11-4: Five quick things for your Saturday

Winter's coming. We all have chores to do. Let's make this simple: Five quick hits to keep you up to date on our environment and health.



Gov't climate report at odds with Trump and his team

Coverage of the federal climate assessment takes Trump to task:

AP's Seth Borenstein:

As President Donald Trump touts new oil pipelines and pledges to revive the nation's struggling coal mines, federal scientists are warning that burning fossil fuels is already driving a steep increase in the United States of heat waves, droughts and floods.

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Three top stories for Saturday

  1. New Jersey sets new PFOA level below Vermont standard. New Jersey last week set its safe drinking water standard for the chemical PFOA at 14 parts per trillion, 30 percent lower than Vermont's standard. (Vermont Public Radio)
  2. Louisville neighborhoods use trees to fend off heart disease. The poets were right all along: Trees are a drug, in ways marvelous and often misunderstood. We underestimate at our peril the powers of a walk in the woods. (USA Today) (thanks to Univ. of Louisville's Alex Carll for pointing us to that story)
  3. Will the bird that dodged a bullet pay the price of peace? "Armed conflict is good for preventing deforestation." (Mike Shanahan, Under the Banyan)

One must-read opinion

As ice shelves crumble and the Twitter president threatens to pull out of the Paris accord, author Jonathan Franzen reflects on the role of the writer in time of crisis (The Guardian)

One beautiful thing

Those are my kids (and dog), at 6:30 a.m. on a Saturday. Eleven inches of snow fell overnight in Bozeman, Montana.

It's ski swap weekend here, and people are already to find a sweet deal on winter gear. I told my kids we weren't moving the car until the driveway was clear.

Amazing how much energy a motivated kid has.

Today's gift in Bozeman is reminder for us all: Get outside and enjoy the weather. It's beautiful out there.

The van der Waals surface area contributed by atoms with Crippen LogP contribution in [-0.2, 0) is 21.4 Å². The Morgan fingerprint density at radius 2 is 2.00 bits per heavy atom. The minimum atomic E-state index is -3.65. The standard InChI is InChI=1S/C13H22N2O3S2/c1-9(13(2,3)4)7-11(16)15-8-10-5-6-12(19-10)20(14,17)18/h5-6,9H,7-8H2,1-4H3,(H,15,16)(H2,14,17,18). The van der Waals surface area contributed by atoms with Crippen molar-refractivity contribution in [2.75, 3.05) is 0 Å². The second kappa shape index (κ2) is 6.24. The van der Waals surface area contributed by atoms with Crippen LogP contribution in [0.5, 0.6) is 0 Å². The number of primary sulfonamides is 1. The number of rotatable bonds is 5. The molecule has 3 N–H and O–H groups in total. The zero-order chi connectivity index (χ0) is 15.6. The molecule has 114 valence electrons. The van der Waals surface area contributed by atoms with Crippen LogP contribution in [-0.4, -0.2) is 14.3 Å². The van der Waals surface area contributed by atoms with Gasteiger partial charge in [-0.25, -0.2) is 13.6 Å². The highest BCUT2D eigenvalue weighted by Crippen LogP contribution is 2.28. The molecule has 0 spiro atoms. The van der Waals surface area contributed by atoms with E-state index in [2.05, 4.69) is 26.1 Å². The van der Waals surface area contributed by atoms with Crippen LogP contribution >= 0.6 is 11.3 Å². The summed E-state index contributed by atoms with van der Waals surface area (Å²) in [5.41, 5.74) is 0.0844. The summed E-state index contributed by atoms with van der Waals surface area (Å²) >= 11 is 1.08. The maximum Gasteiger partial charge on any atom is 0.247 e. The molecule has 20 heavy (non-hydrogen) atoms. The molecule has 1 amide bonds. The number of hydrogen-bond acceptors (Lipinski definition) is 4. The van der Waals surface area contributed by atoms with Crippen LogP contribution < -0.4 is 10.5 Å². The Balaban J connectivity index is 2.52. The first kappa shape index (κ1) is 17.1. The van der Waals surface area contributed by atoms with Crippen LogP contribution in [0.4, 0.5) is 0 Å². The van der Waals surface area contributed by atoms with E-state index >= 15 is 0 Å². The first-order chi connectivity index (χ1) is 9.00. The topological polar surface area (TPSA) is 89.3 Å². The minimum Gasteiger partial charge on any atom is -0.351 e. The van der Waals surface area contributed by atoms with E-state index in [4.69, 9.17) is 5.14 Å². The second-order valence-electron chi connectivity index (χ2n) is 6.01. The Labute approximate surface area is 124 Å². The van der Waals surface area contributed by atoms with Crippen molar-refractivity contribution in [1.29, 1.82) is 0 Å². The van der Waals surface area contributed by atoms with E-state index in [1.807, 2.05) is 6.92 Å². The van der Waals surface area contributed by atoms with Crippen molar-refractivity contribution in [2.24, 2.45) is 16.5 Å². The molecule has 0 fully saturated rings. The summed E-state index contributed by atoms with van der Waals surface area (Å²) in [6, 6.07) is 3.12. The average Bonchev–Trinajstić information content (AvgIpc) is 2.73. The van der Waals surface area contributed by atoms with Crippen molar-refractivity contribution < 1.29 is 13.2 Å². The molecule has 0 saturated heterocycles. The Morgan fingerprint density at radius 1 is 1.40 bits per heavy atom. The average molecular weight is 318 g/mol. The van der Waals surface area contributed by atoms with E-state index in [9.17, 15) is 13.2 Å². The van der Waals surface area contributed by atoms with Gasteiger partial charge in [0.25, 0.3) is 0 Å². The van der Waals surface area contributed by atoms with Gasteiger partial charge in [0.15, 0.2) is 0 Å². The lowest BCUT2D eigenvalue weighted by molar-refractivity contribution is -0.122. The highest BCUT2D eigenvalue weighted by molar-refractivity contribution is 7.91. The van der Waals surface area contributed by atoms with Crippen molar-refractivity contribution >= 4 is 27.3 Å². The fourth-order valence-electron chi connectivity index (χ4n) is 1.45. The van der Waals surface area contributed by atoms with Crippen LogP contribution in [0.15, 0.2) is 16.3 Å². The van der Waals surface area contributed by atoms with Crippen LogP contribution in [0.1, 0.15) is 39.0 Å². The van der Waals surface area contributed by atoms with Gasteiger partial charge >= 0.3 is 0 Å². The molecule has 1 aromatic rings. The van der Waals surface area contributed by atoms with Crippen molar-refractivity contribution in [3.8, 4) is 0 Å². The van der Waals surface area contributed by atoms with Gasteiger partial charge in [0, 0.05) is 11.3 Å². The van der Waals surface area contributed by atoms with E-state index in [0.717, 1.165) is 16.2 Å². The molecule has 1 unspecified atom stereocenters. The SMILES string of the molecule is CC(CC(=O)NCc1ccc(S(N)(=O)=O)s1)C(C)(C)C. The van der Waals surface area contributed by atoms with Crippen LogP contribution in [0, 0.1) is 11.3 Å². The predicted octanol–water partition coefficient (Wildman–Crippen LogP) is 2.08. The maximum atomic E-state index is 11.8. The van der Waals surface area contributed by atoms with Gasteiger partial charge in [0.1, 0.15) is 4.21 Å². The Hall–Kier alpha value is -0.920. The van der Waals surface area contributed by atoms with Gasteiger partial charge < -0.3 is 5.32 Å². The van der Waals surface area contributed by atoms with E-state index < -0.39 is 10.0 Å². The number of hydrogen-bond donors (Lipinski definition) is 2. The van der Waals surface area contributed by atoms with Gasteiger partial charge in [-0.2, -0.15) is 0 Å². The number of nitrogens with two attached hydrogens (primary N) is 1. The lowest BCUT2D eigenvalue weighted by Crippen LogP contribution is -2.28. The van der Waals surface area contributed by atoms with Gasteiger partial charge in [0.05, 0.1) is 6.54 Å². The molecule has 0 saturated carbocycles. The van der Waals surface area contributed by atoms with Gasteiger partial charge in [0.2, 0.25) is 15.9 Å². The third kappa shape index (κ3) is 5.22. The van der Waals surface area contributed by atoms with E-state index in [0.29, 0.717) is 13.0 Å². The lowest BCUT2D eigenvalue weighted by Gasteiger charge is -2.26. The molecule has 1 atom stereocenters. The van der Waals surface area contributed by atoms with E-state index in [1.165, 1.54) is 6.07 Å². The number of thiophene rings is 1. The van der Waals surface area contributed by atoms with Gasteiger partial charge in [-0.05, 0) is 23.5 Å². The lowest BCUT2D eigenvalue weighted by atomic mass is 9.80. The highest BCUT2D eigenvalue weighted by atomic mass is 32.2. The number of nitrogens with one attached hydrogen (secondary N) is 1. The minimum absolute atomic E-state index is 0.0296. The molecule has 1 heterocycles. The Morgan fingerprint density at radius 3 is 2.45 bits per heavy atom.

Civil war didn’t hurt this Sri Lankan mangrove forest, but shrimp farming might

A similar project to establish firm farms in a mangrove area, resulted in 90% of the farms being abandoned because of disease outbreaks among the shrimp.

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www.dw.com

Brazil prosecutors target minister over Amazon destruction

Ricardo Salles is accused of promoting policies that "violate" his duty to protect the environment.

www.dw.com

Japan floods increase risk of coronavirus spread

Health officials have expressed concern about the coronavirus spreading among hundreds of thousands of people who have been transferred to evacuation centers.

On knowing the winged whale

Humpbacks are some of the most watched whales in the world, and yet so much of their lives remains a mystery.

thebarentsobserver.com

Arctic shipments to Asia grow as LNG carriers shuttle to eastern markets

Two weeks after it completed a record-early delivery to China via the Northern Sea Route, natural gas carrier "Christophe de Margerie" returns.

newsinteractives.cbc.ca

Bringing coal back

Alberta has reshaped a decades-old balance in the Rockies and Foothills, opening the door to more open-pit mines in the mountains.
calgaryherald.com
From our Newsroom

A fracking giant's fall

Chesapeake Energy was a fracking pioneer on a meteoric rise. Last week, it fell to Earth.

Our annual summer reading list, 2020 edition

EHN staff shares their top book recommendations for the summer.

Coronavirus is creating a crisis of energy insecurity

Fallout from the COVID-19 pandemic has led to unpaid bills and energy shutoffs in many vulnerable US households. Indiana University researchers warn we need to act now to avoid yet another health emergency.

Ode to Jersey

From shark attacks to the "syringe tide"—a brief look at the highs and lows of New Jersey's environmental past.

The fallacy of “back to normal” thinking: Anne and Paul Ehrlich

The unscientific re-opening of the US is a blatant attempt to bolster the stock market in the short run rather than protect the long-term health of both our citizenry and economy.

Remembering Kirk Smith

Looking back at the life and achievements of the pioneering air pollution scientist.

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